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Does your worldview need greater depth and context? Studying history will help you to understand the ideas, people and problems that have shaped the world we live in. Looking to the past for guidance, you’ll find that history has a lot to tell us about the present. At Gordon, the study of history is integrated with philosophy and political science for a rich, multifaceted experience of tracing the trajectories of past civilizations while contextualizing the “big questions” of today.

History is a major and minor within the Political Science, History and Philosophy Department.

Why study history at Gordon?

Boston's historic North Shore in the heart of New England offers extraordinary beyond-the-classroom learning opportunities—historical sites, libraries, museums and more. You’ll explore the history of intellectual thought, infused with philosophy and political science, and have time to concentrate on the parts of history that interest you most. Reflections from recent writers ➔

What careers can I pursue by studying history?

History students learn to do research thoroughly, think critically, and write effectively. Many pursue graduate work in a variety of professional and academic fields. From a preservationist at a museum to a public official, history helps give the depth needed to do any job well, including:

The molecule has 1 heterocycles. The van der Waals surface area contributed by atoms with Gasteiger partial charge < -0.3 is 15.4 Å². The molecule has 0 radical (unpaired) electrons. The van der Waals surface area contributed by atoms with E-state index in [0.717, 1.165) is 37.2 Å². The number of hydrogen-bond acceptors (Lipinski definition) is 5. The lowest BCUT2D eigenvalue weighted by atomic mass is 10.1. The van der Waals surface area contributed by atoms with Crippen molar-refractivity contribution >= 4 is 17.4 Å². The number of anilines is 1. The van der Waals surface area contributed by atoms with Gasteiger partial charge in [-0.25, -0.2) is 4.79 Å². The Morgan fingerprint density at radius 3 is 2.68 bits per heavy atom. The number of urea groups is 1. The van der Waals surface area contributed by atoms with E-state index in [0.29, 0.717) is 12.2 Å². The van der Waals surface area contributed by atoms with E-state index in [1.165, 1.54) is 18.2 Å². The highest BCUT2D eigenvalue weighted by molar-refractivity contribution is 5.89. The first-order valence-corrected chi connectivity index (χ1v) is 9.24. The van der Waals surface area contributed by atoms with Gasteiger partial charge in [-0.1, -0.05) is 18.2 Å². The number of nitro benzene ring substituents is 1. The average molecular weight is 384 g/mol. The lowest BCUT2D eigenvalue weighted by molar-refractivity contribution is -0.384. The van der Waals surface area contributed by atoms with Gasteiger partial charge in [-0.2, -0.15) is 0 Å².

• Museum administrator
  • Lawyer
  • Teacher or professor
  • Clergy
  • Librarian
  • Think tank researcher
  • Archivist
  • Journalist

Learn more about jobs and internships ➔

A combination of specific coursework in history, political science and philosophy set you on the trajectory for earning a Massachusetts teaching license in history and social science (grades 5–12). Upon completion of undergraduate study in one of these areas, qualified students can make a seamless transition into the one-year Gordon graduate education program that leads to Massachusetts licensure and completion of a professional master’s degree.

Go the extra mile!

Many history students take advantage of the plethora of resources on the North Shore and in Boston and work closely with museums and preservation societies. You could coordinate a trip to a historical site or volunteer as a docent. Some students home in on their interests and prepare for graduate school by writing an honors thesis, working closely with a faculty member. Another honors option is the Jerusalem and Athens Forum, a chance to study great historical texts alongside students majoring in other fields.

Global Opportunities

History students are encouraged to spend a semester studying in places that most interest them, from D.C. to the Middle East. Each off-campus program offers a different perspective and focus.


For more information, contact:

Dr. Jennifer Hevelone-Harper
Professor of History and Chair of Political Science, Philosophy and History Department

P 978 927 4888

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